German manufacturer BMW says it needs to reinvent itself and make cars relevant again to a new generation of buyers as the world moves towards electrification and its existing customer base dissipates.

    Speaking to Australian media at the launch of the Neue Klasse concept in Munich this week, BMW design head Domagoj Dukec said that given the average age of BMW drivers, it needs to look towards the younger generation to stay relevant.

    “BMW is an old player, 100-year-old, so our customers are old generation, they know cars, they were driving cars their whole life, our average customer age is between 55-60,” he said.

    “People who buy the same car again, they don’t want the world to be changing too fast. So if you want to stay relevant, you have to look at what is coming in terms of Gen X and Alpha.”

    According to Dukec, the younger generation no longer has as big an aspiration to own a car as before, preferring to spend their money on other things.

    “If you ask them, they will say cars for me have no relevance, I want to travel, learn languages… so the car that was previously number one achievement [for younger buyers] is now ranking 20, you have to make car again relevant again,” he said.

    The unveiling of the new BMW design language as part of the Neue Klasse concept is aimed directly at getting a newer audience to engage with the brand. Failure to make BMW aspirational to the younger generation will see BMW suffer a gradual decline given its current customer base, Dukec believes.

    “Your classic customers will die out, and you can’t just, like Kodak, make the same recipe again and again… so, of course, the step now what we are making to lead the tour because at BMW we don’t want to just look the same as others, like at the Chinese and everybody is doing fluid lines, so maybe we should do this?” he said.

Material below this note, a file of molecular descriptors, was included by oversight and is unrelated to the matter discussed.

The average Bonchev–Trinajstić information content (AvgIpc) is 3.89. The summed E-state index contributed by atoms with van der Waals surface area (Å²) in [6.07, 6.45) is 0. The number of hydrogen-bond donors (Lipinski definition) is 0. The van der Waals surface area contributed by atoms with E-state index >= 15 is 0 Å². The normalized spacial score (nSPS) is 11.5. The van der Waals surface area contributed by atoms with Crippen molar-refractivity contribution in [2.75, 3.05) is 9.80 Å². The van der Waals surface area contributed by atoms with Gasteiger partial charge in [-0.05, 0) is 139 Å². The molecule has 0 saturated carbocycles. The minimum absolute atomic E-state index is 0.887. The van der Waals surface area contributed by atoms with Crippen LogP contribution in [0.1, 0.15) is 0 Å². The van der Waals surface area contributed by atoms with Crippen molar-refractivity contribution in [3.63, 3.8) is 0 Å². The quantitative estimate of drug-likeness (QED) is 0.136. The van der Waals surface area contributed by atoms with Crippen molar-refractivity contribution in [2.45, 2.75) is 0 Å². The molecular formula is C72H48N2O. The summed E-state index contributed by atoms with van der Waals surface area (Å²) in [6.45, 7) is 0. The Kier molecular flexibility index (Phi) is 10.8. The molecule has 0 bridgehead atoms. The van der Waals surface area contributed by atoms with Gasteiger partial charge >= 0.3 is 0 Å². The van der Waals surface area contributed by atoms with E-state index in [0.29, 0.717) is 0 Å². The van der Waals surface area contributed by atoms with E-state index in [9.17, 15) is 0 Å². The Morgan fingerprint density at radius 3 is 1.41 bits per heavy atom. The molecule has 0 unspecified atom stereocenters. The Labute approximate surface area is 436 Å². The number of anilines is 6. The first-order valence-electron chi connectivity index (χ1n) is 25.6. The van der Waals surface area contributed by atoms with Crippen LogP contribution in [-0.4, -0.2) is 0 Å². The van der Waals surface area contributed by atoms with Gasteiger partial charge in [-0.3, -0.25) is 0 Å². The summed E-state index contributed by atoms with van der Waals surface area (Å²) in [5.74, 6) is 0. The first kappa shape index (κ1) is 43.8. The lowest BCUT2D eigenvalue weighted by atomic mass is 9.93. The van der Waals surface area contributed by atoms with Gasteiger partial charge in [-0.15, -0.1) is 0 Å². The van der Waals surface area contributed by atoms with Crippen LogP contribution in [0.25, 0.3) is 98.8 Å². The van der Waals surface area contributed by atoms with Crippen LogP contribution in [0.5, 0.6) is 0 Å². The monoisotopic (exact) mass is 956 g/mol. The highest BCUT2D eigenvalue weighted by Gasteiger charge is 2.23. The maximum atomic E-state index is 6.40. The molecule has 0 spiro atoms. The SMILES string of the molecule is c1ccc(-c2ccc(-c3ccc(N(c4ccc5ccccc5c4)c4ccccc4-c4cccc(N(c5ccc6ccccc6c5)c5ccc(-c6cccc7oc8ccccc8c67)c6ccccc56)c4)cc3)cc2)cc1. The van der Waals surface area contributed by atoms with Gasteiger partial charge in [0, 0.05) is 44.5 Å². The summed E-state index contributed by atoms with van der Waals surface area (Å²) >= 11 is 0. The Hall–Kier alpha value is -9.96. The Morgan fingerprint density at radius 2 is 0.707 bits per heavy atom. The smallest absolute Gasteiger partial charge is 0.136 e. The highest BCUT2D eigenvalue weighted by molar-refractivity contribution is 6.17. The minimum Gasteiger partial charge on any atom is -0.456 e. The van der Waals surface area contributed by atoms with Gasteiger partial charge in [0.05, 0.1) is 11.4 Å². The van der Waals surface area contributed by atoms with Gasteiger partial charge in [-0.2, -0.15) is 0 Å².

“If we do this, we will always lose.”

    The Neue Klasse’s design language will go into production, first as an SUV in 2025, before other body types are set to follow. Apart from resetting the brand’s design language, it also brings a holistic change as to how BMW builds, engineers and maintains cars in the future.

    “We reinvent the brand BMW, in every turn, how are we going to sell cars, produce them, interact with them, how long will be the lifetime of the car, extending it, making it more relevant because the whole story will be is so important so BMW can survive, he said.

    “It’s not just pleasing customers, it’s also pleasing society.”

    Another element that will stay part of BMW’s DNA going forward is the continuing production of certain models in Germany. While BMW sources cars for Australia from South Africa and China as well, production in Munich will continue for the foreseeable future.

    “We produce in Germany, still in Munich, this for us is imperative. But it is four times more expensive than if we go somewhere else, but we do this because there is a meaning here, it has a value, but you have to prioritise what is important, change certain things and stay relevant in the future and this is everything that is Neue Klasse,” he said.

    The Neue Klasse concept may look like a far-fetched design study, but according to Oliver Zipse, Chairman of the Board of Management of BMW AG, it is all but ready to go as a production car.

     “I can promise you that the Vision Neue Klasse is close to standard production and will be on the roads soon,” said Zipse.

    Australia should expect the first of the Neue Klasse models to arrive toward the middle or end of 2025.

    Alborz Fallah

    Alborz is the founder of CarAdvice (sold to Nine and now Drive) and co-founder of CarExpert. He is an honourary adjunct professor & entrepreneur in residence at the University of QLD. He loves naturally-aspirated V8s, V10s and V12s and is in denial about the impending death of the internal combustion engine. The best way to reach him is via Instagram.

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